Choose warns JPMorgan Chase over Jeffrey Epstein proof

A New York federal judge warned JPMorgan Chase CNBC has learned it could find the bank in contempt of court if it doesn’t accelerate evidence related to late sex offender and money manager Jeffrey Epstein in lawsuits brought by an Epstein accuser and the US Virgin Islands government.

Judge Jed Rakoff noted in a statement that JPMorgan and two law firms representing the bank have been slow to provide documents and other evidence to plaintiffs in the case, through a process called “discovery.” , according to a source familiar with the release.

The announcement comes two weeks before JPMorgan CEO Jamie Dimon is scheduled to be questioned under oath by attorneys for plaintiffs alleging that his bank facilitated and profited from Epstein’s alleged sex trade in young women.

“The court also wishes to note that it is concerned that JPMorgan is not expeditious in preparing appropriate documents,” Rakoff wrote in the statement, which is not yet on the public record of the case in U.S. District Court in Manhattan has appeared.

“While the court recognizes the large scale of the investigation that needs to be completed in this case, a firm as large as JPMorgan and attorneys as experienced as WilmerHale and Massey & Gail should be able to move faster than this incident uncovered ‘ the judge wrote, citing the bank’s two law firms.

“Therefore, JPMorgan is advised that another expedition will be required or risk contempt of court,” Rakoff wrote.

A JPMorgan spokesman did not comment on the announcement.

Jeffrey Epstein attends RADAR MAGAZINE’s launch May 18, 2005 at Hotel QT.

Patrick McMullan | Getty Images

Epstein, who died of complications from suicide in prison in 2019 shortly after his arrest on federal child trafficking charges, was a longtime client of the bank until 2013.

The lawsuits allege that the bank allowed Epstein to remain a customer despite evidence that he used the millions of dollars he held to traffic girls and young women to his private island in the Virgin Islands and elsewhere to facilitate.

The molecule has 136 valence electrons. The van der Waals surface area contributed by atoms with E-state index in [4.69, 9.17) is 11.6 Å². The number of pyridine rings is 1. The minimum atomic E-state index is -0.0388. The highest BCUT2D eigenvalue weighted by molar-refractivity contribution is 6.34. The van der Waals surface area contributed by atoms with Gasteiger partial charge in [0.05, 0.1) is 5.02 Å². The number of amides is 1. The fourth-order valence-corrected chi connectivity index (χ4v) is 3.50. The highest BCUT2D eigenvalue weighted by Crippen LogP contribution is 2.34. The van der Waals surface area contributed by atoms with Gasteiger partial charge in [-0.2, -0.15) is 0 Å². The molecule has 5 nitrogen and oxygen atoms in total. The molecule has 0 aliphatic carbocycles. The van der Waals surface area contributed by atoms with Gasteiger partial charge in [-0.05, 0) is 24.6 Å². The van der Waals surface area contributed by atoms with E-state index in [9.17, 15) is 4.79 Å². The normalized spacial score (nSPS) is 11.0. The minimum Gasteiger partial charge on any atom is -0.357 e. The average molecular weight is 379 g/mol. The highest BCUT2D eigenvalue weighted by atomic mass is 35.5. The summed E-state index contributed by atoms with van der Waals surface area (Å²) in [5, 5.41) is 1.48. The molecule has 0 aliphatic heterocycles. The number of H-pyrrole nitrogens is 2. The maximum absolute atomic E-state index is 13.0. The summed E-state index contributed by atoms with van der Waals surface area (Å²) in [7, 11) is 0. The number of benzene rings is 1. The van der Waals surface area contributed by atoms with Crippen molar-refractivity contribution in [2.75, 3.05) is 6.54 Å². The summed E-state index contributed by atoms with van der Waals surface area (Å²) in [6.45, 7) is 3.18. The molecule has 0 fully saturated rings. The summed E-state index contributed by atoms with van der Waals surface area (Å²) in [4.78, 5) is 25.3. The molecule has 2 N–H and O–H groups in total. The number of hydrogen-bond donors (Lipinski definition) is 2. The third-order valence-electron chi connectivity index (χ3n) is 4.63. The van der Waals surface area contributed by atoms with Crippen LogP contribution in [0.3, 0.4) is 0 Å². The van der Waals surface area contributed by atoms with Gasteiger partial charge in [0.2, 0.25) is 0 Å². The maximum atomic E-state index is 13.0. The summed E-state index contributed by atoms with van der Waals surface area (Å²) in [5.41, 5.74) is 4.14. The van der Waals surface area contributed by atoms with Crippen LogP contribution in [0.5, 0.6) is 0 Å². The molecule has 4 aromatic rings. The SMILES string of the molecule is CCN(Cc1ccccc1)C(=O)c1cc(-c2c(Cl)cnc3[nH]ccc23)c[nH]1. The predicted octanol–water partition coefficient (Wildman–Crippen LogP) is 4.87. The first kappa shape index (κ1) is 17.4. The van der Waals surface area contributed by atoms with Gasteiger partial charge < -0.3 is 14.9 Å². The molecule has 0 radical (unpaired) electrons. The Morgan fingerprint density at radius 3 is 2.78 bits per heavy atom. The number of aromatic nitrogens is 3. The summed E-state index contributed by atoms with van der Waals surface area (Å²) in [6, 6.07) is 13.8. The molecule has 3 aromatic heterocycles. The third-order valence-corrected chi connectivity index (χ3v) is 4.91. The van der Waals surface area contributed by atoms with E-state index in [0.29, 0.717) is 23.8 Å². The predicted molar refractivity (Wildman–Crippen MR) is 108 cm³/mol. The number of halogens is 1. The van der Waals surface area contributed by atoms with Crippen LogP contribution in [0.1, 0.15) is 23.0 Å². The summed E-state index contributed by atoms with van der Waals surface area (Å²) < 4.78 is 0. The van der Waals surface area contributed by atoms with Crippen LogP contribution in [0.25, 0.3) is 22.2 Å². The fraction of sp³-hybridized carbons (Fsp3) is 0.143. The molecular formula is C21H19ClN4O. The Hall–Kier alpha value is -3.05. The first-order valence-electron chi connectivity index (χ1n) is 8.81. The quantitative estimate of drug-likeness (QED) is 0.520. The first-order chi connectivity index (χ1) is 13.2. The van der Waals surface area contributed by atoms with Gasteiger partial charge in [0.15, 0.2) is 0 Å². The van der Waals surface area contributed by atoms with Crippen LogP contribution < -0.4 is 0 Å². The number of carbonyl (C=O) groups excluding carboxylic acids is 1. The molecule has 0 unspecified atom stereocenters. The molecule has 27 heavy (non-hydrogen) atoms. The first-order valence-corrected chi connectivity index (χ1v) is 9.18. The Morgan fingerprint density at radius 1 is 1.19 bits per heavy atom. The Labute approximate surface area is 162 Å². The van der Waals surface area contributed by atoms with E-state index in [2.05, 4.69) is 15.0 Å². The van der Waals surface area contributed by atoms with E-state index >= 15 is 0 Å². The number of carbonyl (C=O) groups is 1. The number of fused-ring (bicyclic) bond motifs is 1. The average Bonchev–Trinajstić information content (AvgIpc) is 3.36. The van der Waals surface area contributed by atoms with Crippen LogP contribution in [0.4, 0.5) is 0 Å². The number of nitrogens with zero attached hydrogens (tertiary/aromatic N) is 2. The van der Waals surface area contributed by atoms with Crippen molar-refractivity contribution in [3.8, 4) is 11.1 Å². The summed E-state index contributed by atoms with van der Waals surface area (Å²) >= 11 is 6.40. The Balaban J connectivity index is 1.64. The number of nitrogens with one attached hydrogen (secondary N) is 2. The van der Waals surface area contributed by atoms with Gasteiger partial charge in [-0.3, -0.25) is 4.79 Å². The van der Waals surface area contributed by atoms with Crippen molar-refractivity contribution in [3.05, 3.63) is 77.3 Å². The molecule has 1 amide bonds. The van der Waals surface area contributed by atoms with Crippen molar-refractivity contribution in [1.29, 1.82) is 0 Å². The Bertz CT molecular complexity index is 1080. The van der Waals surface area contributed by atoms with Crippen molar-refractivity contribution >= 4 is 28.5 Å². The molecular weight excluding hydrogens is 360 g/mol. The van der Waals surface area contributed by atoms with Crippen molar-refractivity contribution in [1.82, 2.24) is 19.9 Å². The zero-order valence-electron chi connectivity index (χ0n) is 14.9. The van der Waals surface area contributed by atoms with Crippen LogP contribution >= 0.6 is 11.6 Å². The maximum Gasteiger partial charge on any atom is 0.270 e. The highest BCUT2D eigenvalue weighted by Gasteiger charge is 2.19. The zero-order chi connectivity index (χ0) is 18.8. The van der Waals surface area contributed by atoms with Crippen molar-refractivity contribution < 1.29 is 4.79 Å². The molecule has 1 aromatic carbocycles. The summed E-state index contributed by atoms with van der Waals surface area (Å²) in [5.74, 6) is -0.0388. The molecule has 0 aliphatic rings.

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Five years before JPMorgan ended its client relationship with Epstein, he pleaded guilty in a Florida state court to soliciting sex from an underage girl for money and served 13 months in prison.

Before his sentencing, Epstein was friends with former Presidents Donald Trump and Bill Clinton, and Prince Andrew of Britain.

JPMorgan denies any wrongdoing and has stated in its own civil lawsuit that former bank executive Jes Staley is legally responsible for any liability arising out of his relationship with Epstein.

Staley spent three decades at JPMorgan and was in close contact with Epstein – whom he considered a friend – during the years that Epstein was a client.

Rakoff noted in a court ruling released in early May that “plaintiffs allege that Mr. Staley had first-hand knowledge of Jeffrey Epstein’s sex trafficking operation.”

“Mr Staley is said to have visited Epstein’s homes on a number of occasions during the ongoing operation and made observations during those visits [the Epstein accuser suing JPMorgan] “as a victim of sex trafficking and abuse,” Rakoff noted.

NBC archival footage shows Trump celebrating with Jeffrey Epstein in 1992

“The plaintiffs also allege that Mr. Staley himself abused some of Epstein’s victims, including the woman who was suing the bank,” the judge wrote. This woman alleges that “‘one of Epstein’s friends’ — whom she later identified as Mr. Staley — ‘used and informed aggressive force in his sexual assault on her’ [her] that he had Epstein’s permission to do with her as he pleased.’”

In his own court filing, Staley called the allegations against him “baseless” and denied having knowledge of Epstein’s sex trafficking.

Staley resigned as CEO of British banking giant Barclays in late 2021 after a UK regulator conducted an investigation into how he characterized his relationship between Epstein and Barclays.

If you are having suicidal thoughts or are in distress, call the Suicide & Crisis Lifeline at 988 for support and assistance from a trained counselor.

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